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Canadian media mogul Israel "Izzy" Asper, the colorful and controversial founder and chairman of CanWest Global Communications Corp. and Canada's largest newspaper publisher, died at the age of 71 on October 7, 2003. Asper poses in April 2000 next to the first camera that his television station CKND used in 1975. (FRED GREENSLADE/REUTERS)
Canadian media mogul Israel "Izzy" Asper, the colorful and controversial founder and chairman of CanWest Global Communications Corp. and Canada's largest newspaper publisher, died at the age of 71 on October 7, 2003. Asper poses in April 2000 next to the first camera that his television station CKND used in 1975. (FRED GREENSLADE/REUTERS)

What Izzy Asper told me about the great Canadian media 'convergence' Add to ...

Since our inaugural Top 1000 issue in 1984, Report on Business magazine has been reporting on the highs and lows in business, from around the world. Some of the juiciest stories, however, were the ones we never reported. Read all 12 articles here.


I met Izzy Asper on a hot and hazy morning on the last day of July, 2000. I remember the day vividly, not so much for the impression left by Izzy as for that left by Jenna Lewis. Jenna, you might recall, was one of the castaways on the inaugural season of Survivor: a lissome, gregarious young woman who was in Toronto to promote the show’s final episode.

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I had been a daily newspaper reporter for less than a year, and I handled the interview clumsily, not least because I couldn’t unlock my phone and turn down the ringer, which trilled incessantly. Finally, after the third or fourth time, I excused myself to take the call. It was the business desk, telling me that CanWest Global Communications, the media giant assembled by Izzy Asper, was buying the bulk of Conrad Black’s newspaper empire for more than $3-billion. I was to abandon Jenna immediately and get over to the news conference.

Hundreds of media had assembled already, crammed into a dark auditorium. Izzy and his 36-year old son and CanWest CEO, Leonard, sat at a dais with their lieutenants and outlined their rationale for the deal.

These were the heady, expectant days of “convergence,” a word that had been whispered so everentially by media luminaries it had acquired an aura of ineluctability. This was the answer to the question of the future, and the industry couldn’t wait to get there. At the beginning of the year, Time Warner and AOL had partnered in the biggest industry deal in history. And not long after the CanWest deal, BCE and the Thomson family pooled their media assets, including The Globe and Mail and CTV, to form BellGlobemedia.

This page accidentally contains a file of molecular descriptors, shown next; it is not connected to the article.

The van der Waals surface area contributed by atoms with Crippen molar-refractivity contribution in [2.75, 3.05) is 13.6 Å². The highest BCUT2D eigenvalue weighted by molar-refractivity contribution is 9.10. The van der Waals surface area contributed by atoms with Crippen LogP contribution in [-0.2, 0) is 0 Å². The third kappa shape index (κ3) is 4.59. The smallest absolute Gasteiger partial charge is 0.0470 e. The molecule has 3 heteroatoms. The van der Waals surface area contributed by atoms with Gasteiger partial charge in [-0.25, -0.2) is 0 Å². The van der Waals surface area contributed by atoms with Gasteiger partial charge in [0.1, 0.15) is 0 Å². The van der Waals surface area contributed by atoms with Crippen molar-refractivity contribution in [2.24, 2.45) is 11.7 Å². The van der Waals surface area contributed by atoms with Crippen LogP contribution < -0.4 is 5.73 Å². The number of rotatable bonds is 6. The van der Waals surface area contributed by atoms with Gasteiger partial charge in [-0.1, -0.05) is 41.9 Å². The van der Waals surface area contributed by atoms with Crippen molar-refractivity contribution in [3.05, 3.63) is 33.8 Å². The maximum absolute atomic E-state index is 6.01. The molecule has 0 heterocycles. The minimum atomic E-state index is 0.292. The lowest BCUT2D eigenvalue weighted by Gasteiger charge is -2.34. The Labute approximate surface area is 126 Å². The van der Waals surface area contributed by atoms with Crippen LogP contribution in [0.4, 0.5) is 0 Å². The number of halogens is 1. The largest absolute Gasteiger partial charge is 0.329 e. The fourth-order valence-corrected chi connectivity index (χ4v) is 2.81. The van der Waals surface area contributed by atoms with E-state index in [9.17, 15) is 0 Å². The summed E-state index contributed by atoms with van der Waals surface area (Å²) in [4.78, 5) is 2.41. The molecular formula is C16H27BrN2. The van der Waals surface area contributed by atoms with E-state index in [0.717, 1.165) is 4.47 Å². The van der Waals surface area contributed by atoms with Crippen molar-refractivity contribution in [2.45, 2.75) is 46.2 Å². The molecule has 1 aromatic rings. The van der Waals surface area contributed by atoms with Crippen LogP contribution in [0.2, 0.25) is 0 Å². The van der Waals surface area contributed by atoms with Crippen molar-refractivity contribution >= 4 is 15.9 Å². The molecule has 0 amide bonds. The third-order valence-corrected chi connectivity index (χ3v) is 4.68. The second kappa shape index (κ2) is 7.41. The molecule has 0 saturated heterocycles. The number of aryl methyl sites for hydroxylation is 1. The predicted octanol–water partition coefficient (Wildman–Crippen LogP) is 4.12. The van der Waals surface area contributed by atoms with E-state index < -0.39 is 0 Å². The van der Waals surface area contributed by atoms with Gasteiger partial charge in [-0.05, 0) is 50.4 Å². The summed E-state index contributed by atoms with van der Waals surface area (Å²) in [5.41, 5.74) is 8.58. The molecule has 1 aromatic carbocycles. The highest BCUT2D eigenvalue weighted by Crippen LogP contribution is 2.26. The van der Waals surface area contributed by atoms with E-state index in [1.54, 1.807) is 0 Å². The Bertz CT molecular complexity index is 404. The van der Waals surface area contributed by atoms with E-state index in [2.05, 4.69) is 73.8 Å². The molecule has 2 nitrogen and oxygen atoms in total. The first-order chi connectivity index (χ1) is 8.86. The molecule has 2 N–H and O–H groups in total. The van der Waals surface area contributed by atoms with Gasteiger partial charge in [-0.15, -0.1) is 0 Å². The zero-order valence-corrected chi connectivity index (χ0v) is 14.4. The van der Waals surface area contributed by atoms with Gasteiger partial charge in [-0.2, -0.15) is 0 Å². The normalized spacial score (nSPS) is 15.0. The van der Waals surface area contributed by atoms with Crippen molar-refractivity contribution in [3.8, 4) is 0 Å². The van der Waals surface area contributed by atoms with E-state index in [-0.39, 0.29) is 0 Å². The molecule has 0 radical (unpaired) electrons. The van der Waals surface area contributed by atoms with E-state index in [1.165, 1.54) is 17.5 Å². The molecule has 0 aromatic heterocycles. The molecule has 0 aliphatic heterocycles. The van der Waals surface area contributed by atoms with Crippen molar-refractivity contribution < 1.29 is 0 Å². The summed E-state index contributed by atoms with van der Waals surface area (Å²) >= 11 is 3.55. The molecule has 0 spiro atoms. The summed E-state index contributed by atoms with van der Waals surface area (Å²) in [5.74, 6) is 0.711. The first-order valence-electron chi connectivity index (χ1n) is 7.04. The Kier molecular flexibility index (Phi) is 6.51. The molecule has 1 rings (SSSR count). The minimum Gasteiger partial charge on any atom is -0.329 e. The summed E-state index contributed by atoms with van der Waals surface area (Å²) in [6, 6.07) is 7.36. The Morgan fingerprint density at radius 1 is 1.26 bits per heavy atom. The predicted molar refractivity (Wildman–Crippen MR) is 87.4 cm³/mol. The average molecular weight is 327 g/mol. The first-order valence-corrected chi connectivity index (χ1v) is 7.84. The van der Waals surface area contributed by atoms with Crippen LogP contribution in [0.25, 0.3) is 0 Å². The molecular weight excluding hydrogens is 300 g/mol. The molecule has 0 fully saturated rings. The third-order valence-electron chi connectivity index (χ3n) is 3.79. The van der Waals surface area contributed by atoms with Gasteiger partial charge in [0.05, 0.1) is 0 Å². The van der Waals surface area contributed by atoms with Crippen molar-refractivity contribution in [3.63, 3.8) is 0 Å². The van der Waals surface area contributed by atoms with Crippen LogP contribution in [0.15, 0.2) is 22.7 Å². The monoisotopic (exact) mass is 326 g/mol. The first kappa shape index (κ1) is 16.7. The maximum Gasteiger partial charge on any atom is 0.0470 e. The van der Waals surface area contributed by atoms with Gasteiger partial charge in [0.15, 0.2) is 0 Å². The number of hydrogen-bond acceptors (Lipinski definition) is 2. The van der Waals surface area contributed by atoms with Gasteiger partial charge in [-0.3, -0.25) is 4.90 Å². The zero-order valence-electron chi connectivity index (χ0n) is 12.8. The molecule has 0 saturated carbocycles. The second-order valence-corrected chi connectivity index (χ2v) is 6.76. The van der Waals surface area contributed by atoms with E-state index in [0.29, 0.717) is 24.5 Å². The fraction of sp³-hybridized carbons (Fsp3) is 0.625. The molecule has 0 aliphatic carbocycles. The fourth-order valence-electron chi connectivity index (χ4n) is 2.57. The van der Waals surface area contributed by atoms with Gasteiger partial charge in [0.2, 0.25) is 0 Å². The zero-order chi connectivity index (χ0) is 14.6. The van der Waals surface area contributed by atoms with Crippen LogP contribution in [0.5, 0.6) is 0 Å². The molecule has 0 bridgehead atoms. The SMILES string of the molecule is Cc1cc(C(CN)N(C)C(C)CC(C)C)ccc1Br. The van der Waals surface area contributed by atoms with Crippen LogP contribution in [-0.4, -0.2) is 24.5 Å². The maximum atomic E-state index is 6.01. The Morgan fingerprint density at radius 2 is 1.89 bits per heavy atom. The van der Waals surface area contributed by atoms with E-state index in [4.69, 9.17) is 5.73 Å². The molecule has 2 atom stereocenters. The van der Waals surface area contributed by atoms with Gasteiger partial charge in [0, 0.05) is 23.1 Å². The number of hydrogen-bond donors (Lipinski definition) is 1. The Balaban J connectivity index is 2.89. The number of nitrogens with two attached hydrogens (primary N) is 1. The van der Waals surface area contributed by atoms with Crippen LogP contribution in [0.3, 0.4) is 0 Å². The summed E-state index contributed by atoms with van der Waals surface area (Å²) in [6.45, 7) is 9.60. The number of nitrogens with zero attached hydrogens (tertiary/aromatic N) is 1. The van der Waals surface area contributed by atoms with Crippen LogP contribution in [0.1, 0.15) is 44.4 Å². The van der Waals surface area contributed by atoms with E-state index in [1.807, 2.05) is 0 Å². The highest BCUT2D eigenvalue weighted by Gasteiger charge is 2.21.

“This merger,” Leonard promised on cue, “is the ultimate convergence transaction.”

Izzy saved his flourish for the scrum, once the formal news conference had ended. Surrounded by a coven of reporters, he first called for an ashtray, and then pulled a Craven “A” from his pack and began to smoke. This deal, he vowed, would be the capstone of a lifetime’s ambition. “We’re now, finally, in the business of finishing the great Canadian dream,” he said. “I want to go out as a champ.”

Not long afterward, my phone rang late one night, and it was Izzy, and he may or may not have had a few drinks, although history suggested the former. He was at his summer home at Falcon Lake, Manitoba, and seemed more restive than usual. We talked for a bit about the future of newspapers, and the Post, in particular. He confided that Ted Rogers was goading him to help acquire the Blue Jays, and that he just didn’t want to own a baseball team. And then he painted for me what is my enduring image of him, and of the forces that conspired that year to convulse traditional media.

He told me he had retreated to the cottage to study–that he had ordered a dozen or so books about the Internet and he somehow needed to figure it out, understand the platform, see how the innards worked. For someone who had just bet a king’s ransom on convergent media, the notion seemed absurd. But I found it affecting, too: Here was one of the Great Disruptors, a man who for decades clawed and cajoled his way to a national broadcasting empire, suddenly forced to confront the most disruptive force the media industry had ever seen. This was the distillation of an industry’s rupture–a 68-year-old tycoon, holed up in his library, cramming in vain to preserve a dynasty and bridge two epochs.

Izzy once said, by way of justifying the Hollinger deal, that CanWest didn’t intend to be “one of the corpses by the side of the Information Highway.”

CanWest, riven by debt, sought creditor protection in 2009. Izzy had died six years earlier, never having seen the roadkill.

Sinclair Stewart was a business journalist from 2002 to 2009, including several years in New York City, where he covered the financial crisis. He is now the deputy editor at The Globe and Mail.

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